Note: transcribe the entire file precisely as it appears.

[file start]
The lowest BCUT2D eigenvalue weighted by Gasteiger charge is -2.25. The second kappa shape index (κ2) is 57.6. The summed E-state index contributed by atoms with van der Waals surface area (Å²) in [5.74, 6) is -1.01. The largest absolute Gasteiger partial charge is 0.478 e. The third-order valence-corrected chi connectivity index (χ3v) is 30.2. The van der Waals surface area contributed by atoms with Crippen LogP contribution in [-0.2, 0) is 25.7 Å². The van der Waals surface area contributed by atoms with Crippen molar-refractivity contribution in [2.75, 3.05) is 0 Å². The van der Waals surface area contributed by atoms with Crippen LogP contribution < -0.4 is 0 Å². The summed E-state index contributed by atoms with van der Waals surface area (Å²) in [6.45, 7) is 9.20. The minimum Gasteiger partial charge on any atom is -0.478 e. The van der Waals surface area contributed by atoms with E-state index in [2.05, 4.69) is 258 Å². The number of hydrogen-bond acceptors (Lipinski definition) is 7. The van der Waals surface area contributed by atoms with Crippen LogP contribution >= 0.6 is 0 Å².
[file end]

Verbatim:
The lowest BCUT2D eigenvalue weighted by Gasteiger charge is -2.25. The second kappa shape index (κ2) is 57.6. The summed E-state index contributed by atoms with van der Waals surface area (Å²) in [5.74, 6) is -1.01. The largest absolute Gasteiger partial charge is 0.478 e. The third-order valence-corrected chi connectivity index (χ3v) is 30.2. The van der Waals surface area contributed by atoms with Crippen LogP contribution in [-0.2, 0) is 25.7 Å². The van der Waals surface area contributed by atoms with Crippen molar-refractivity contribution in [2.75, 3.05) is 0 Å². The van der Waals surface area contributed by atoms with Crippen LogP contribution < -0.4 is 0 Å². The summed E-state index contributed by atoms with van der Waals surface area (Å²) in [6.45, 7) is 9.20. The minimum Gasteiger partial charge on any atom is -0.478 e. The van der Waals surface area contributed by atoms with E-state index in [2.05, 4.69) is 258 Å². The number of hydrogen-bond acceptors (Lipinski definition) is 7. The van der Waals surface area contributed by atoms with Crippen LogP contribution >= 0.6 is 0 Å².